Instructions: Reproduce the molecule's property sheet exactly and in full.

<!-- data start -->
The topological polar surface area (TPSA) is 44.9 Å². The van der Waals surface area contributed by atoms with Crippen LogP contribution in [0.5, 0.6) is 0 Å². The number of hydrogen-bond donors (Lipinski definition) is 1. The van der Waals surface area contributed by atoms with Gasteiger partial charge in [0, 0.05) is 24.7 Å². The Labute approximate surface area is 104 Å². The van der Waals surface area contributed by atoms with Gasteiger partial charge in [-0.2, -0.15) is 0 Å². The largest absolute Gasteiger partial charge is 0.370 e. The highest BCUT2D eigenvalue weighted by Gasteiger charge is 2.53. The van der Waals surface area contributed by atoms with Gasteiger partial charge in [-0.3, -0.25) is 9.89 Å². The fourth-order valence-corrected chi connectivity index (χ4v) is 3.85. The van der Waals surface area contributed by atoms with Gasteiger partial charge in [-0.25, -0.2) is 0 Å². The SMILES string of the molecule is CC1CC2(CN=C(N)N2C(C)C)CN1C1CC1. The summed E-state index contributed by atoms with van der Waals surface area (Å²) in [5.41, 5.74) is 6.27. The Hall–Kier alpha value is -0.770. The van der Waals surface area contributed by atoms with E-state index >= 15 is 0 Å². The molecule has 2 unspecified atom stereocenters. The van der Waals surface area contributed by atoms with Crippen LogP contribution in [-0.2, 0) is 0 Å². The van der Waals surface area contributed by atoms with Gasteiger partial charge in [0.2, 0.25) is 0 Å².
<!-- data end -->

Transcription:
The topological polar surface area (TPSA) is 44.9 Å². The van der Waals surface area contributed by atoms with Crippen LogP contribution in [0.5, 0.6) is 0 Å². The number of hydrogen-bond donors (Lipinski definition) is 1. The van der Waals surface area contributed by atoms with Gasteiger partial charge in [0, 0.05) is 24.7 Å². The Labute approximate surface area is 104 Å². The van der Waals surface area contributed by atoms with Gasteiger partial charge in [-0.2, -0.15) is 0 Å². The largest absolute Gasteiger partial charge is 0.370 e. The highest BCUT2D eigenvalue weighted by Gasteiger charge is 2.53. The van der Waals surface area contributed by atoms with Gasteiger partial charge in [-0.3, -0.25) is 9.89 Å². The fourth-order valence-corrected chi connectivity index (χ4v) is 3.85. The van der Waals surface area contributed by atoms with Gasteiger partial charge in [-0.25, -0.2) is 0 Å². The SMILES string of the molecule is CC1CC2(CN=C(N)N2C(C)C)CN1C1CC1. The summed E-state index contributed by atoms with van der Waals surface area (Å²) in [5.41, 5.74) is 6.27. The Hall–Kier alpha value is -0.770. The van der Waals surface area contributed by atoms with E-state index >= 15 is 0 Å². The molecule has 2 unspecified atom stereocenters. The van der Waals surface area contributed by atoms with Crippen LogP contribution in [-0.2, 0) is 0 Å². The van der Waals surface area contributed by atoms with Gasteiger partial charge in [0.2, 0.25) is 0 Å².